Last week on Moms Talk, Maaliea Wilbur posed the question, Here’s what some folks had to say:
Breastfeeding in public should be tolerated, depending on the situation. I would think the mother would rather be in her car feeding her child rather than expose herself to public scrutiny.
I think breastfeeding in public is appropriate. It can easily be done discreetly to minimize embarrassment to both the mother and passers-by. I imagine most mothers would prefer to breastfeed in a private place, but when baby is hungry, she needs to eat!
Although one of the photos accompanying the column was a bit revealing for me, I stick by my response. This photo showed a nursing mother who was somewhat exposed, but she was in her hospital room, so I don’t see how anyone would be bothered by that. When moms are out and about with baby, it is easy to be discreet with a nursing top, sling, blanket, burp cloth, sweatshirt, button-up blouse, or even a diaper! And if a mom is really concerned about covering up, she can always get a Hooter Hider from Los Gatos-based company Bébé Au Lait.
Now on to the pressing question of the day: Are you and your second-grader breaking the law?
Now that it’s 2012, California law requires all children under the age of eight or under 4 feet 9 inches tall to ride in a child booster seat placed in the back seat.
This topic is near and dear to my heart—in fact, my first Moms Talk column in May 2011 was on this very subject. At the time, the state law said children had to ride in a child safety seat in the rear of the car until they were six or 60 pounds. Now that they’ve upped the ante, my younger daughter (who is 6 and still 37 pounds and 42 inches tall) is even farther away from ditching her car seat.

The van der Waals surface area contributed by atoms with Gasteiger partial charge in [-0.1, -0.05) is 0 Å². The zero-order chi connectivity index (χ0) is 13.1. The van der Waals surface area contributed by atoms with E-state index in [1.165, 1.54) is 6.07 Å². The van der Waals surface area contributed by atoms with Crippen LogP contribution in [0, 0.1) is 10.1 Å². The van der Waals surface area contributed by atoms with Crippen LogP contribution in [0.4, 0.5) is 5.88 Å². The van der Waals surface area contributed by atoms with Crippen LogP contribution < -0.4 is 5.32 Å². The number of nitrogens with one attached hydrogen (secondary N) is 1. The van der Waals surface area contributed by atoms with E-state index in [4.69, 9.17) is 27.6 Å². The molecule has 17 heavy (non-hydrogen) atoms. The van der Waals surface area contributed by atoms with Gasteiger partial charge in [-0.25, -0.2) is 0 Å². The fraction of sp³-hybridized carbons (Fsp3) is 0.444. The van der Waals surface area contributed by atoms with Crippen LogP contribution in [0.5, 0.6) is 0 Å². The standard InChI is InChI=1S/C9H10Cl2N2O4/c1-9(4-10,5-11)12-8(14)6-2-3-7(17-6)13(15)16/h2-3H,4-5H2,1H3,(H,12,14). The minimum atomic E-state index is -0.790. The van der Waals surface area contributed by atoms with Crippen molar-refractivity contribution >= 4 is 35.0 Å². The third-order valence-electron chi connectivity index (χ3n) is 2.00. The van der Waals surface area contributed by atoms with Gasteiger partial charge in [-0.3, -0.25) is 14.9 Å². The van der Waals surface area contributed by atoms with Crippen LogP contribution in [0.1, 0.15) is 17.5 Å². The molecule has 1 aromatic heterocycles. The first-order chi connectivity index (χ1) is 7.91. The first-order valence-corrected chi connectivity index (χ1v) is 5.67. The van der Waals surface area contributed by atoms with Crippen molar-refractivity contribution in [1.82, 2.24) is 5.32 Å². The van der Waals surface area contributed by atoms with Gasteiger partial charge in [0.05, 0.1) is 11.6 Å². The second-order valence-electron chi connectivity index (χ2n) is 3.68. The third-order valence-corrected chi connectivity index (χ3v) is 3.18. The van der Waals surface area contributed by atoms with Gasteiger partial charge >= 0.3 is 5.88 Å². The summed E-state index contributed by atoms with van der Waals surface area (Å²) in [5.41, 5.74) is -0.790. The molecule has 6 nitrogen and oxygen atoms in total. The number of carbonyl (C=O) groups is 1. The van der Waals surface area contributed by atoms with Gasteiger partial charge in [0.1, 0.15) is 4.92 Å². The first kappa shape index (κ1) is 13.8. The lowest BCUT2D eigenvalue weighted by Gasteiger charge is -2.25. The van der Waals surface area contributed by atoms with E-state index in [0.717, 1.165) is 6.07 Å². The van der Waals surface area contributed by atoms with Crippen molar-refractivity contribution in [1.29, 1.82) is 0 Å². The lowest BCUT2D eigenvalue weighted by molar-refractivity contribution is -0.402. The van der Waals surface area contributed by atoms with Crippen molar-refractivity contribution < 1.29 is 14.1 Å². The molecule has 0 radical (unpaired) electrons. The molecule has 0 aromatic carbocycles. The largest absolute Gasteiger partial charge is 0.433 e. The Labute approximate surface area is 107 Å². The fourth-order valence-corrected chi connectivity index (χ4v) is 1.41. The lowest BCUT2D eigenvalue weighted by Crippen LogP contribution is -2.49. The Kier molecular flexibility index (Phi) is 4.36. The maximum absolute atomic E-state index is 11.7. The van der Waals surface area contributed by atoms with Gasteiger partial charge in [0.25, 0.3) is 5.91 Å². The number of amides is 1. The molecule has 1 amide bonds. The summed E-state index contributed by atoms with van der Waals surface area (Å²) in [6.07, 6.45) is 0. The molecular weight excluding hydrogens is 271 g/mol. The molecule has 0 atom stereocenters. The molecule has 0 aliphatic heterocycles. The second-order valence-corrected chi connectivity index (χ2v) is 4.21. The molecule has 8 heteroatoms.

I’m glad they’ve raised the minimum age. I know a lot of 6-year-olds who are nowhere near 60 pounds or 57 inches tall. I’m also glad they switched the focus from weight to height, which seems more relevant when you’re talking about seatbelt positioning, and is also more in line with the American Academy of Pediatrics child safety seat guidelines.
I do have a question, though—what about all those under 4-foot-9-inch 6-year-olds who legally tossed their booster seats last year? Do they need to fish them out of the dumpster now?
And since the law apparently still includes the “or” (although when I went to the DMV website to look up the text of the law I only found a reference to the age, not the height requirement), making sure you don’t get a $100 ticket for a first-time offense could be tricky. Should we start carrying measuring tapes and our kids’ birth certificates in our cars?
I’m still going to err on the side of safety. I want my little one to stay in a booster seat until she’s 57 inches tall. Hopefully that will happen before she reaches high school … In case it doesn't, I'll keep the Insurance Institute for Highway Safety's list of top-rated booster seats bookmarked on my cell phone.
Are you and your second-grader breaking the law?